Tim Moore, director at IHS Markit, which compiles the survey said: "November data highlighted a welcome combination of faster output growth and softer price inflation across the UK construction sector. Commercial building led the way as recovering economic conditions ushered in new projects, which helped compensate for the recent slowdown in house building. Major infrastructure work also boosted construction activity in November, as signalled by the fastest growth in the civil engineering category since August.”
Duncan Brock, group director at the Chartered Institute of Procurement & Supply, said: "UK construction enjoyed a rebound in November with the fastest level of output growth for four months as supply chain managers increased their purchasing activity to meet a strong pipeline of new building projects. Commercial orders were the strongest, picking up the slack from the subdued housing and civil engineering sectors and demonstrating that business confidence in the UK economy was improving.”
Matthew Farrow, director of policy at the Association for Consultancy and Engineering, said: “This month’s figures will be welcomed by many in the industry who will be delighted to see supplier delays easing, as well as a drop in inflationary pressures on inputs. Of course, the optimism displayed in these numbers might subsequently be tempered by the recent emergence of the new strain of the pandemic, and it remains to be seen how this might impact on the industry and wider economy in the medium term. However, going into the holiday period, we should be pleased that there is a degree of optimism for a continued easing of pressures in 2022.”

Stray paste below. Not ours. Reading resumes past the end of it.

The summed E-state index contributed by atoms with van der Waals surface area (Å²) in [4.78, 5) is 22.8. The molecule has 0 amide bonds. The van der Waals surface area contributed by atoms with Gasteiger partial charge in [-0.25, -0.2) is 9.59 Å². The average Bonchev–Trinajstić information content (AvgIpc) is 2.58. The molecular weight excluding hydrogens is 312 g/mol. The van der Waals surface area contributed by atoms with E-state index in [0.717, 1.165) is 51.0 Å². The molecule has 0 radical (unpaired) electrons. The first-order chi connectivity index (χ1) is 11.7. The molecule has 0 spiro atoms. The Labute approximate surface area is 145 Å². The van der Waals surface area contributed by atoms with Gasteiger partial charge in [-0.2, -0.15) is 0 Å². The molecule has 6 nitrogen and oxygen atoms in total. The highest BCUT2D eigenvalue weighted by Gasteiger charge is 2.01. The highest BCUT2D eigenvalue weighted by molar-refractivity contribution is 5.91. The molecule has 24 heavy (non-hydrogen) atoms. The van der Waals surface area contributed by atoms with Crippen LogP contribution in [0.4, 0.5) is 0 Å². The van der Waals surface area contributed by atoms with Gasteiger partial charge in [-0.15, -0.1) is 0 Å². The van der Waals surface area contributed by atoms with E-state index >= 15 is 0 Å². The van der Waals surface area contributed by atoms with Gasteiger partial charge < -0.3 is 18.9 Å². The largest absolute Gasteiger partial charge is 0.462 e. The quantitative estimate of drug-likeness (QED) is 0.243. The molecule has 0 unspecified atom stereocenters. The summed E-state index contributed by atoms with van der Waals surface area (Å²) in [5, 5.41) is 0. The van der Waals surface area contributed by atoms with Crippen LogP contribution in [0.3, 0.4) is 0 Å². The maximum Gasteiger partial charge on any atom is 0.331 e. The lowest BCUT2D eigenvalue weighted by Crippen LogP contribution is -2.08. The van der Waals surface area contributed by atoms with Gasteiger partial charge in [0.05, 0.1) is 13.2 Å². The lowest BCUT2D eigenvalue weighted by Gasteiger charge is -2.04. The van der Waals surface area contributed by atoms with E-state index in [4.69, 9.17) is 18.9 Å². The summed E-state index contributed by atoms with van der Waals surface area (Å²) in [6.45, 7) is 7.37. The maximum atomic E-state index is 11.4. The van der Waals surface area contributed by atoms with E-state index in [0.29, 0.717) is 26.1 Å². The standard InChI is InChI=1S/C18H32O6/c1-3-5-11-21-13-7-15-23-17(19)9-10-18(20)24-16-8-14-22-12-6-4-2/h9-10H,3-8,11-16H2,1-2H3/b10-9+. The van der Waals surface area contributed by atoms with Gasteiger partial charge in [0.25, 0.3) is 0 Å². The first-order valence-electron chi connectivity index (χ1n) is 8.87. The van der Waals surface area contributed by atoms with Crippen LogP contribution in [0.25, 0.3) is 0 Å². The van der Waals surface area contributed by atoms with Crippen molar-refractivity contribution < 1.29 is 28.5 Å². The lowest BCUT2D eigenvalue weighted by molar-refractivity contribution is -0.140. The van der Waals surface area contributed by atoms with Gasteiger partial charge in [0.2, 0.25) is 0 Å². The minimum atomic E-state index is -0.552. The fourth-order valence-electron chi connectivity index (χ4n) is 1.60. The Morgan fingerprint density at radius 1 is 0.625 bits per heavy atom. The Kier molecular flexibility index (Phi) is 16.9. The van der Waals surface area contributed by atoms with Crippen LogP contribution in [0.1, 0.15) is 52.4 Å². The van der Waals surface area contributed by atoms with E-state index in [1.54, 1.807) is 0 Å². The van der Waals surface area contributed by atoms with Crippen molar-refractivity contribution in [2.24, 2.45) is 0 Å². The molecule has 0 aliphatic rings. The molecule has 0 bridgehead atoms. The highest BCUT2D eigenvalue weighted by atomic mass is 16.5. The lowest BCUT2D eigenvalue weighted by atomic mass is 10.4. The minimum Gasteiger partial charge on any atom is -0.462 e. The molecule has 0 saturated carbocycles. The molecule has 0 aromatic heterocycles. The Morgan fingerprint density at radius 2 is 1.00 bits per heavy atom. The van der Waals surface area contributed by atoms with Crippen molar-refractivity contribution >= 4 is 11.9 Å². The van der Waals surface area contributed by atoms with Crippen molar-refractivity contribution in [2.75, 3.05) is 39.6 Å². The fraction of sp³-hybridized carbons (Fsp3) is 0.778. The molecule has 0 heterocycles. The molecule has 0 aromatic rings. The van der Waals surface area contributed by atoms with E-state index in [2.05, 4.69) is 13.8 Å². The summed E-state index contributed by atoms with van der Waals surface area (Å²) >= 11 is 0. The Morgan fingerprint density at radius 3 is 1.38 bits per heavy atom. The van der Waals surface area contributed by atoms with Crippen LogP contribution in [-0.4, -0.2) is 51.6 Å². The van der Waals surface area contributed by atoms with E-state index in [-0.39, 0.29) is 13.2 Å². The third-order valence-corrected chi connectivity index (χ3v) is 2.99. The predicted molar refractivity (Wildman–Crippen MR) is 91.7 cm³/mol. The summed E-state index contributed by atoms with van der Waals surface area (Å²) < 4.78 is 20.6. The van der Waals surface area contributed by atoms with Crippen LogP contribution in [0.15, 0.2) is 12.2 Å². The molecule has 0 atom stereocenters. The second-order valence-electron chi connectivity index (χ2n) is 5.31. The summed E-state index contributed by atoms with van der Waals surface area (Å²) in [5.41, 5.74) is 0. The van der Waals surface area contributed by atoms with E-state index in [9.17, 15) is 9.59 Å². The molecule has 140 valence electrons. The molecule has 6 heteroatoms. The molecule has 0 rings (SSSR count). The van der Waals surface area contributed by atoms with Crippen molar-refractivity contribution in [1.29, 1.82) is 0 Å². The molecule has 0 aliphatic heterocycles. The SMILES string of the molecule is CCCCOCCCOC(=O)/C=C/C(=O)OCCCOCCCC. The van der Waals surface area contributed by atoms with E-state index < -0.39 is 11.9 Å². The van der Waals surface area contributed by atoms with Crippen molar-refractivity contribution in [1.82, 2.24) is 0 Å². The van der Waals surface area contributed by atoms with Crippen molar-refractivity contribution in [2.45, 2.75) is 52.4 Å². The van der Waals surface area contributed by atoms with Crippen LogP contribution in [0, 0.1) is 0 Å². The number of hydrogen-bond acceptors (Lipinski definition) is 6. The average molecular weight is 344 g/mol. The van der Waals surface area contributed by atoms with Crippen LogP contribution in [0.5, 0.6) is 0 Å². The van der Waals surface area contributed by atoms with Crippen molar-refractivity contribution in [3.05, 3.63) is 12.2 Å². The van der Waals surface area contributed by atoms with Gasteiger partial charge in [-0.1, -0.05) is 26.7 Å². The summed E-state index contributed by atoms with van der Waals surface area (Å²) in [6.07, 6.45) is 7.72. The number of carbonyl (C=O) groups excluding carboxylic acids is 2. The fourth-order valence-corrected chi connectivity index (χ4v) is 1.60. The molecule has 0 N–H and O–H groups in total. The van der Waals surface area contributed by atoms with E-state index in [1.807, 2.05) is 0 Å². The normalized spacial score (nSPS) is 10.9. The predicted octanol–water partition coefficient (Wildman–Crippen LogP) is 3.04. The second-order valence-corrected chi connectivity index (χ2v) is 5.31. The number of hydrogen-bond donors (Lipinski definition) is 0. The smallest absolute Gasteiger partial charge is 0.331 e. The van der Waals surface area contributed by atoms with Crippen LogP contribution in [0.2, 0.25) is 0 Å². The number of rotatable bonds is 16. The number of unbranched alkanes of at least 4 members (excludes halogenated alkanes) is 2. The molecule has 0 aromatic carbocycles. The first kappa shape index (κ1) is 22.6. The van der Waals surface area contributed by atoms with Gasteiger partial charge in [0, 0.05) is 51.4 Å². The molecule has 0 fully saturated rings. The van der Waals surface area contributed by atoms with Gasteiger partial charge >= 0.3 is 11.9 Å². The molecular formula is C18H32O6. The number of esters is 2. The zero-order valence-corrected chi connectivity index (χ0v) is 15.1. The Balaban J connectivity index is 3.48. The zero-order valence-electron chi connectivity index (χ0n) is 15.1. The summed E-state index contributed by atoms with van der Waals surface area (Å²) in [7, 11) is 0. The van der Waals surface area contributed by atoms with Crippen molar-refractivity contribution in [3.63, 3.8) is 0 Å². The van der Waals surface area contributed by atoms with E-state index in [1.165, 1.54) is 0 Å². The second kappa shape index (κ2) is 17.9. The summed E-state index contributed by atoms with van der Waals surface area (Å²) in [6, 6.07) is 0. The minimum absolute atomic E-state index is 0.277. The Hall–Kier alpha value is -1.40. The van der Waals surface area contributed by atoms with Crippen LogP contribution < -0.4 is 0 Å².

Mark Robinson, group chief executive at SCAPE, said: “Continued growth should give the construction industry every reason to be optimistic heading into 2022. While the winter months always have an impact on major projects getting off the ground, contractors appear to have weathered, or at least learned to work around, the supply and labour shortages that threatened to undermine the industry’s ability to deliver in the face of increased demand. But firms will be wary of the potential impact of the Omicron variant, which could further affect imports of building supplies, should the UK face another period of tighter restrictions.”
Jan Crosby, head of infrastructure, building and construction at KPMG UK, said: “The sector has coped admirably throughout 2021, considering for a large part of the year global supply chain issues and labour shortages in the UK provided testing headwinds. Now the industry faces the spectre of having to contend with Omicron too. While so far the new variant has had little to no impact on activity, it’s difficult at this stage to see how this plays out. Another tightening of restrictions, which could see more workers needing to self-isolate, could create further delays or shut down sites altogether.
“It is a shame there is so much to contend with because the fundamentals in the industry remain robust. There are plenty of national infrastructure projects to boost contractors’ pipelines and strong demand in the housing market is keeping prices high while providing an incentive to builders to ramp up the delivery of new homes.”
PMI data was collected between 12-29 November 2021.